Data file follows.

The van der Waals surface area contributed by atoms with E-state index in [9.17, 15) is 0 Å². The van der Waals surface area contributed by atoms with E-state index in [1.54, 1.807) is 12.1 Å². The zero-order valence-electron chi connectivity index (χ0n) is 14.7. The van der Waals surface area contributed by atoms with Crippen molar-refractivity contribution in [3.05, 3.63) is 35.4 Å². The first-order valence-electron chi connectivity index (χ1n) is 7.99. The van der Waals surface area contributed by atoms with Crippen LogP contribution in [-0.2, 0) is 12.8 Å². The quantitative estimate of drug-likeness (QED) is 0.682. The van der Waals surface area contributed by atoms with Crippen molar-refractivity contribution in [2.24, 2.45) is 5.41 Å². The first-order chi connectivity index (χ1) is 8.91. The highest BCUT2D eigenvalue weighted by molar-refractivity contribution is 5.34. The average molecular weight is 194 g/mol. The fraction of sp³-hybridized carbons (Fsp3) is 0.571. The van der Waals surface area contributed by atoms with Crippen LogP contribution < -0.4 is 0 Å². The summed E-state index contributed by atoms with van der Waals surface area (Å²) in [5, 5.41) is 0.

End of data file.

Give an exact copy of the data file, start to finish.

The van der Waals surface area contributed by atoms with E-state index in [9.17, 15) is 0 Å². The van der Waals surface area contributed by atoms with E-state index in [1.54, 1.807) is 12.1 Å². The zero-order valence-electron chi connectivity index (χ0n) is 14.7. The van der Waals surface area contributed by atoms with Crippen molar-refractivity contribution in [3.05, 3.63) is 35.4 Å². The first-order valence-electron chi connectivity index (χ1n) is 7.99. The van der Waals surface area contributed by atoms with Crippen LogP contribution in [-0.2, 0) is 12.8 Å². The quantitative estimate of drug-likeness (QED) is 0.682. The van der Waals surface area contributed by atoms with Crippen molar-refractivity contribution in [2.24, 2.45) is 5.41 Å². The first-order chi connectivity index (χ1) is 8.91. The highest BCUT2D eigenvalue weighted by molar-refractivity contribution is 5.34. The average molecular weight is 194 g/mol. The fraction of sp³-hybridized carbons (Fsp3) is 0.571. The van der Waals surface area contributed by atoms with Crippen LogP contribution < -0.4 is 0 Å². The summed E-state index contributed by atoms with van der Waals surface area (Å²) in [5, 5.41) is 0.